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Washington, D.C. – U.S. Senators John McCain (R-AZ) and Richard Blumenthal (D-CT) reintroduced the Furthering Access and Networks for Sports Act of 2015 (FANS Act), legislation that would effectively end sports blackouts. Specifically, the bill would require professional leagues to meet basic obligations to fans in order to continue receiving substantial benefits, including exemptions from antitrust law. Because of outdated and overly broad league blackout policies, sports fans across the country are unable to watch their favorite teams when games are blacked-out on broadcast stations, cable networks, and internet-streaming platforms. Last year, the Federal Communications Commission (FCC) unanimously voted to eliminate its federal sports blackout rule. The National Football League (NFL) also suspended its blackout policies for the 2015 season, enabling sports fans to access local NFL games this year even when stadiums fail to sell out. However, the league has not committed to extending the suspension beyond this season.

“The FANS Act is about ensuring that loyal sports fans aren’t the ones who have to pay the price for outdated rules and unfair league policies,” said Senator McCain. “For years, sports leagues have been blacking out broadcasts of sporting events at the expense of the very taxpayers and fans they rely on to subsidize million-dollar stadiums. Leagues should have to meet basic obligations if they wish to continue receiving public benefits from fans, such as an exemption from federal antitrust law. With the FCC’s recent vote to eliminate the federal sports blackout rule and NFL owners’ decision to suspend the league’s blackout policy for the current season, it’s clear that momentum is on the side of sports fans. But blackouts can and do still occur. It’s time for Congress to pass the FANS Act and spike sports blackouts once and for all.”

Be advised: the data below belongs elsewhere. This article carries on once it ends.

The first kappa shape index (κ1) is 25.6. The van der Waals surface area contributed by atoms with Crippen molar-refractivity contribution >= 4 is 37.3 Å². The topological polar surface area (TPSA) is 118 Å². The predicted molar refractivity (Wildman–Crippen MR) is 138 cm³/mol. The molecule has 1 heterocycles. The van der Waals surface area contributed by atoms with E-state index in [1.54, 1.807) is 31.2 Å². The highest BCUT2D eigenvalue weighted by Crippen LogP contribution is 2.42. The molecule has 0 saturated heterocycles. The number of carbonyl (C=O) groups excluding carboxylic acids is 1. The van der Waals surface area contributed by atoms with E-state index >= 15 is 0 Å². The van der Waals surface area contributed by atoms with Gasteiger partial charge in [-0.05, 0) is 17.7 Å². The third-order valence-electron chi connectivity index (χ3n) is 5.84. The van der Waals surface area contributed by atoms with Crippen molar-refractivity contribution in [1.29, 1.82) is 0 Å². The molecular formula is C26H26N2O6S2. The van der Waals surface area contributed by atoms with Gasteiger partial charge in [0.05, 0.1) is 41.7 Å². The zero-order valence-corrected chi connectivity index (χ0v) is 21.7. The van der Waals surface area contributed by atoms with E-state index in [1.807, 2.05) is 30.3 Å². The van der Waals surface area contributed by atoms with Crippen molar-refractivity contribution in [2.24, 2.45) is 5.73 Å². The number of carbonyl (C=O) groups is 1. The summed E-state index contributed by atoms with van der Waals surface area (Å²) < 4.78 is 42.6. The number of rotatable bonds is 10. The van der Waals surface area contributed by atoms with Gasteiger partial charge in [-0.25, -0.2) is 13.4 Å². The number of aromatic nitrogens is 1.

“It is unconscionable that we continue to allow special breaks and deals for professional sports leagues that impose anti-consumer blackout policies and leave their fans in the dark,” said Senator Blumenthal. “This measure would ensure fans have rightful access to the live games of their favorite teams, regardless of where they live. While the NFL has volunteered to lift its blackout policy for this year, they can choose to reverse course at any time, and fans still face blackouts in baseball, hockey and basketball. This bill is a comprehensive approach that addresses blackouts in whatever form they take. We’re throwing the flag on these anti-consumer tactics and putting more games in front of the fans that deserve to see their favorite team play.”

One of the major ways that professional sports leagues generate revenue is through licensing the rights to televise their games to the public. These telecasts may occur on over-the-air broadcast stations or over cable or satellite systems, and increasingly, over the Internet. The licensing rights for the telecast of professional sports programming are treated in a somewhat unique way under federal law. The Sports Broadcasting Act of 1961 (SBA) provides broad exemptions from federal antitrust law to the leagues for the purpose of pooling the rights to telecast games.

The FANS Act would effectively end the NFL’s blackout policy by removing original language in the SBA that allows leagues like the NFL to require local broadcasters to black-out home games when local stadiums fail to sell out 72 hours in advance of a game. While this policy may have helped increase ticket sales years ago, there is no longer any evidence that it helps to drive fans to stadiums. Current data indicates that ticket sales are much more closely correlated to the size of the stadium, the population of metropolitan area, and the cost of the ticket. The bill would also condition antitrust exemptions on prohibiting sports blackouts during contract disputes between broadcasters and cable/satellite distributors, as well as condition antitrust exemptions on making home games available on the Internet when that game is unavailable on television.

These exemptions from federal antitrust law – as well as direct and indirect benefits through taxpayer-financed stadiums and public transportation infrastructure by federal and local governments – are intended to protect and promote professional sports and the role they play in society. In practice, however, they do not always translate into benefits to the fans. The FANS Act would ensure that fans are able to watch games they’ve helped pay for.

The text of the legislation is here.

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